Safer drinking

In England, around 1 in 4 adults say they regularly drink more than the low-risk alcohol limit of 14 units per week.

Many people see themselves as social drinkers or casual drinkers, which might include a glass of wine after work, a tipple with friends at the weekend or a drink to celebrate an event. The moment when casual drinking becomes problem drinking isn’t easy to define, but when alcohol starts to have a negative impact on your health or personal life, it becomes a problem. Signs that you could have a problem with alcohol might be:

  • You find it difficult to stop drinking once you’ve started.
  • You plan social events or activities around alcohol.
  • The amount you spend on alcohol makes is affecting your financial situation.
  • Your drinking has caused you to behave in ways you regret or has led to arguments with family and friends.
  • Alcohol is impacting on your mental health.

Having a problematic relationship with alcohol isn’t the same as alcohol dependence. But over time, it can cause many of the same risks to your health. Recognising these risks now could help you to change your behaviour before long-term damage is done.

Make gradual, long-term changes

If you think you have a problematic relationship with alcohol, there are lots of things you can do to try and reduce your drinking.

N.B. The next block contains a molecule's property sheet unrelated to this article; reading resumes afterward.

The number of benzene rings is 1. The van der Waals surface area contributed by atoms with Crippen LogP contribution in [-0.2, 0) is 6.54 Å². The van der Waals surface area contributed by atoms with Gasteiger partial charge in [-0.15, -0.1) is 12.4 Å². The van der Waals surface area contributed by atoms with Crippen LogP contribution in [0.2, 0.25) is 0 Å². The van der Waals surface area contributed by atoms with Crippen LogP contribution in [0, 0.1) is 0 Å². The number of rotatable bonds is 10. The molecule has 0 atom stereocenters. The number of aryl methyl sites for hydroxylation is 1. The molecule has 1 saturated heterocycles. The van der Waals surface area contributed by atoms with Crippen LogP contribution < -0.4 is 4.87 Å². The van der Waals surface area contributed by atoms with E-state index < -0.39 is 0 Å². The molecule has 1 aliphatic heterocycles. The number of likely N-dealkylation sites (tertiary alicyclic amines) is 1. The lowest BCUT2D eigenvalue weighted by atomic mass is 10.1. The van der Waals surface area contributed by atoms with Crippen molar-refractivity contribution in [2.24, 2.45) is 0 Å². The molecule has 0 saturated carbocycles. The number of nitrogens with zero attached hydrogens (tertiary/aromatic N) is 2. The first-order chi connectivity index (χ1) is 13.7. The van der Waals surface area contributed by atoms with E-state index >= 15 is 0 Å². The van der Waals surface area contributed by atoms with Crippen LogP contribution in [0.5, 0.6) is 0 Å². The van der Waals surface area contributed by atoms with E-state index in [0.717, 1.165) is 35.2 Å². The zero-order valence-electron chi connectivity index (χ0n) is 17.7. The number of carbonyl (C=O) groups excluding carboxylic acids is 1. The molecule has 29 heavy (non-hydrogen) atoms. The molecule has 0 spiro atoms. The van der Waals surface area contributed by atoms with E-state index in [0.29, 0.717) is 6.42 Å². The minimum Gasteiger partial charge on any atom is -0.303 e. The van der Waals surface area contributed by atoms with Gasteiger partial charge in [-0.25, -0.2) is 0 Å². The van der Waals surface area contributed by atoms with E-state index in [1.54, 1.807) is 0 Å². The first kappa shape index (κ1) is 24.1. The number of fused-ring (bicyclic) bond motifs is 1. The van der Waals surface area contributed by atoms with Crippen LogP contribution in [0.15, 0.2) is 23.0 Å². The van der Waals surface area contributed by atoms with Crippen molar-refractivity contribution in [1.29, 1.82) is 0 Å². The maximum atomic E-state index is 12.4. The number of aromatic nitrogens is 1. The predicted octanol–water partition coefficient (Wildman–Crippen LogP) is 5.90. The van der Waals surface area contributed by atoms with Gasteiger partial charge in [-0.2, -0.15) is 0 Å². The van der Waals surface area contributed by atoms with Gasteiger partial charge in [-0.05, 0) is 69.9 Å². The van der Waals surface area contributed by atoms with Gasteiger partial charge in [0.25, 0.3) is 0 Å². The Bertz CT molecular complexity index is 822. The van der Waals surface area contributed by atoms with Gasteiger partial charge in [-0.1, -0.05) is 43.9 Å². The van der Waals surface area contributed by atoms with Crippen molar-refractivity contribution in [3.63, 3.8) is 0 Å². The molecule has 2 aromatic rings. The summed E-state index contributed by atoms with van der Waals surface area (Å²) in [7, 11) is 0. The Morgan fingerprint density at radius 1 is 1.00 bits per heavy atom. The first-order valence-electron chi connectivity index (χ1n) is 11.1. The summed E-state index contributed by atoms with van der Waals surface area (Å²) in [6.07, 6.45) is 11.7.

Change your routine. If you’re used to drinking after work, try to fill your time with something else, such as a walk, visiting friends or going to the gym.

  • Talk to someone about it. Your friends can support you and encourage you to make safer choices.
  • Try having more drink free days throughout the week.
  • Set a strict drinks budget.
  • Reduce your alcohol intake by drinking lower strength drinks, including low alcohol and alcohol free options. Alternate alcoholic drinks with water, mocktails or soft drinks.
  • Keep track of you units with these tools and trackers from Drinkaware.

Health risks

Over time, heavy drinking can cause problems for your physical and mental health. Studies show that alcohol misuse can significantly increase your risk of:

  • Seven types of cancer – including bowel, head and neck, liver, breast and oesophageal cancer
  • Liver disease
  • High blood pressure
  • Strokes
  • Pancreatitis
  • Infertility
  • Alcohol acquired brain injury
  • Dementia
  • Sexual dysfunction
  • Mental ill health issues such as anxiety and depression
  • Difficulty eating and sleeping well

Drinking heavily can also cause some people to behave in ways they later regret. Some people find that drinking alcohol makes them feel relaxed and confident, others might experience low moods or depression, and some people become more agitated.

  • We’re more likely to misinterpret behaviour and misread social cues after drinking.
  • Drinking to excess increases your likelihood of being involved in a confrontation, as well as being a victim.
  • Data from the National Crime Survey shows that up to 39% of victims of violence believed the perpetrator to be under the influence of alcohol.

If you think you’ve got a problem with alcohol and need support, contact your GP or one of our local substance misuse clinics.